References of "Journal of Design Research"
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See detailWhom do architects have in mind during design when users are absent? Observations from a design competition
Verhulst, Lore; Elsen, Catherine ULiege; Heylighen, Ann

in Journal of Design Research (2016), 14(4), 368-387

As design processes become more complex, the distance between architects and their buildings’ users increases. In large-scale projects, future users often remain absent or hypothetic during design, and in ... [more ▼]

As design processes become more complex, the distance between architects and their buildings’ users increases. In large-scale projects, future users often remain absent or hypothetic during design, and in some design competitions, architects are not even allowed to interact with the client. This article considers whom architects design for in such a case, and how they imagine them. Through an in-depth case study of a real-world design process, it investigates what can be learned from what architects say about whom they have in mind during design. The findings reveal a gap between how users are considered in literature versus by the architects observed. Strikingly, the term ‘user’ is not used at all by the latter while corporeality seems to be largely absent in how they talk about whom they design for. These findings complete Kostof’s model of homunculi and contribute to a more nuanced understanding of whom architects have in mind when future users are absent or hypothetic. [less ▲]

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See detailRepresentations of sensory experiences in the early phases of architectural design: there is more than meets the eye
Elsen, Catherine ULiege; Heylighen, Ann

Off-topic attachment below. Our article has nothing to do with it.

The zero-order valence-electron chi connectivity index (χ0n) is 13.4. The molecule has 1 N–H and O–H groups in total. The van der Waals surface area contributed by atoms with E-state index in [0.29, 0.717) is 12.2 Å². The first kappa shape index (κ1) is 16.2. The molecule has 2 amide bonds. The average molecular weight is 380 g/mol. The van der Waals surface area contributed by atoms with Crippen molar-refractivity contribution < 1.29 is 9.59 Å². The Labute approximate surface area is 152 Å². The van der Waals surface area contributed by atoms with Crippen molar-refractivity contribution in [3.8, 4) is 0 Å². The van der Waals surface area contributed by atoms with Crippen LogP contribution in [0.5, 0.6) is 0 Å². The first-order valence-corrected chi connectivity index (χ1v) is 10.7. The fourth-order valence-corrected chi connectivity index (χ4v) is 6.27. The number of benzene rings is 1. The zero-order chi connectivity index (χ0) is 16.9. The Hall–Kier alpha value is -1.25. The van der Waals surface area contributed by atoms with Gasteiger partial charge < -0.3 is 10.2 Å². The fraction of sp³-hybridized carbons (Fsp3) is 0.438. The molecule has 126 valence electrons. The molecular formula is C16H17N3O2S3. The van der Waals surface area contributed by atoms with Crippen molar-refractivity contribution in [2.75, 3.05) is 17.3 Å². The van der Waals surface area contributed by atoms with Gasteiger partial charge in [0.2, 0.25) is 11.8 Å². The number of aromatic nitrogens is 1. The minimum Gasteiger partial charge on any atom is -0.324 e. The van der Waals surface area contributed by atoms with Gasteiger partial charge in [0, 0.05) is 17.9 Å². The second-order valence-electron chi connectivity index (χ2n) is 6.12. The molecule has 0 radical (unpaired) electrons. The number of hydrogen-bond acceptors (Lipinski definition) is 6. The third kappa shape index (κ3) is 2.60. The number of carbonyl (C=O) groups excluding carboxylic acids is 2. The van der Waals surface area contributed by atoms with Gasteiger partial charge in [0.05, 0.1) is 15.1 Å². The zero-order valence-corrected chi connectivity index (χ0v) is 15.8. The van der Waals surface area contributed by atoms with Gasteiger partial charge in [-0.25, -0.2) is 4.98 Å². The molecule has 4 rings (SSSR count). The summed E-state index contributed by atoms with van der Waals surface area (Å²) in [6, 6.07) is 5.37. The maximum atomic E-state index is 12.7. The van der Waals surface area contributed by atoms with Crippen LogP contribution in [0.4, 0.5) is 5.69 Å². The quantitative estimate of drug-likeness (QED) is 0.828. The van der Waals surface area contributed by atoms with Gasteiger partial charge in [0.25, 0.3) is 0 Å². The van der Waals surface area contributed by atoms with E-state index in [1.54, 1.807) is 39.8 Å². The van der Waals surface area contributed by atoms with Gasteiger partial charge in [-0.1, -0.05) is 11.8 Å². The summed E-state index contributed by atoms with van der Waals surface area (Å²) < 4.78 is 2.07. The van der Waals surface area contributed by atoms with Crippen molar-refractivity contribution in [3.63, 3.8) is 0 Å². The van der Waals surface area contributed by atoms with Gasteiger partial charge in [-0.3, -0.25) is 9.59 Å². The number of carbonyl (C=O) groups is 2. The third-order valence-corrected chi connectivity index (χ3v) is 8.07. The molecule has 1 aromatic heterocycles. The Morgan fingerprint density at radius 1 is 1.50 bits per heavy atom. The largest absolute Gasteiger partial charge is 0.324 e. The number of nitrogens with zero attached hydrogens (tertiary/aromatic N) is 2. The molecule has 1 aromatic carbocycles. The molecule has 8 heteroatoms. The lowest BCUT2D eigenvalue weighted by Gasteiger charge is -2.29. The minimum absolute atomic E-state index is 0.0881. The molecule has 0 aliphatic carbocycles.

in Journal of Design Research (2014), 12(4), 239-259

In response to questions about designers’ visual way of knowing and working, this article explores how sensory experience is conveyed during the early phases of architectural design. By processing 985 ... [more ▼]

In response to questions about designers’ visual way of knowing and working, this article explores how sensory experience is conveyed during the early phases of architectural design. By processing 985 graphic components issued from a three-month ethnographic observation inside an architecture firm, and proposing an original methodology for their analysis, we identify and analyse graphic expressions of sensory-related design intentions. Multi-sensory dimensions of experiencing an architectural artefact, and the way architects deal with users experiencing space differently, are topics also considered in this article. The resulting observations remind us not to mistake apparent lack of graphical clues with lack of sensibility when it comes to addressing sensory experience during architectural design. [less ▲]

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